Simkania negevensis, a bacterium formerly referred to as 'the micro-organism Z' or 'Simkania Z', belongs to the order Chlamydiales, assigned to the family Simkaniaceae. The purpose of this study was to investigate the production of Simkania negevensis progeny in infected cells in comparison with the well-documented Chlamydiaceae developmental cycle. It was found that replicating Simkania negevensis in Vero cells resembled the reticulate bodies of all known chlamydial species: in electron micrographs they were reticulated, homogeneously staining, and often caught in the process of binary division. These replicative forms were found in low abundance shortly after infection, but by 3 days post-infection they were the most prevalent particles in host cells. Electron-dense forms of Simkania negevensis began to appear on the third day post-infection, but quantitatively did not account for the high titre of infectivity in extracts from these host cells. These had both electron-dense and electron-lucent areas, a characteristic seen only in a few chlamydial species. Simkania negevensis infectivity did not appreciably change during the ensuing 12 days required for host cell lysis, despite an eightfold increase in the proportion of electron-dense bacteria over this time. The emergence of electron-dense bodies, increase in infectivity and host-cell lysis were not synchronized developmental events. This is a novel finding in Chlamydiales spp. and suggests that Simkania negevensis will provide new perspectives in the mechanisms of chlamydial intracellular growth.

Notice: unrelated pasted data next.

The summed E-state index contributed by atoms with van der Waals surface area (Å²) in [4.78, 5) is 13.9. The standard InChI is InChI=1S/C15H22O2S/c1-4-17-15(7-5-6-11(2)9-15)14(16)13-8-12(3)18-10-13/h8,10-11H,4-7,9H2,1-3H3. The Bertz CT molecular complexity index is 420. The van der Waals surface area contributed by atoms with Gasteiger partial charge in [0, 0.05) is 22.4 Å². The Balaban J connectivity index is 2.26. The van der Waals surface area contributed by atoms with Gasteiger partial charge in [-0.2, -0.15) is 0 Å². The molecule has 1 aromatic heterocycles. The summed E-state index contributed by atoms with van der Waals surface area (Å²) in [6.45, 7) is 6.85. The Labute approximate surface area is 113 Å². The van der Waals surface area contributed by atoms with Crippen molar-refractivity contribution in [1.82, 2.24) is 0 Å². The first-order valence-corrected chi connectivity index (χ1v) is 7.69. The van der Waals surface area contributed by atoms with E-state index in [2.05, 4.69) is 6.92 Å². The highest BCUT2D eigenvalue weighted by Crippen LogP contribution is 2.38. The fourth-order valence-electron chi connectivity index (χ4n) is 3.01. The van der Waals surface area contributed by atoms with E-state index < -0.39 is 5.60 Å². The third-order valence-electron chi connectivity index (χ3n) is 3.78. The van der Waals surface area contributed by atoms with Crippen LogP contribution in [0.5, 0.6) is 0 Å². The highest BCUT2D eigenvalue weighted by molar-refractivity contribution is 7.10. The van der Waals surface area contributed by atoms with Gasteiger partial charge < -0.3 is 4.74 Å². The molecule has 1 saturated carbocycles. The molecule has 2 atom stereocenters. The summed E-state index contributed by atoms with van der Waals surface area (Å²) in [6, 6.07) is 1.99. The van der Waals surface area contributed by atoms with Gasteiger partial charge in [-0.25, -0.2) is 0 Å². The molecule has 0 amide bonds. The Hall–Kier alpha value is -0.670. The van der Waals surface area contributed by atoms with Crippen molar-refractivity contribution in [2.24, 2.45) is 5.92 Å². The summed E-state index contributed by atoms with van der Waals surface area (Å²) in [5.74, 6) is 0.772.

- Chlamydia-like micro-organism
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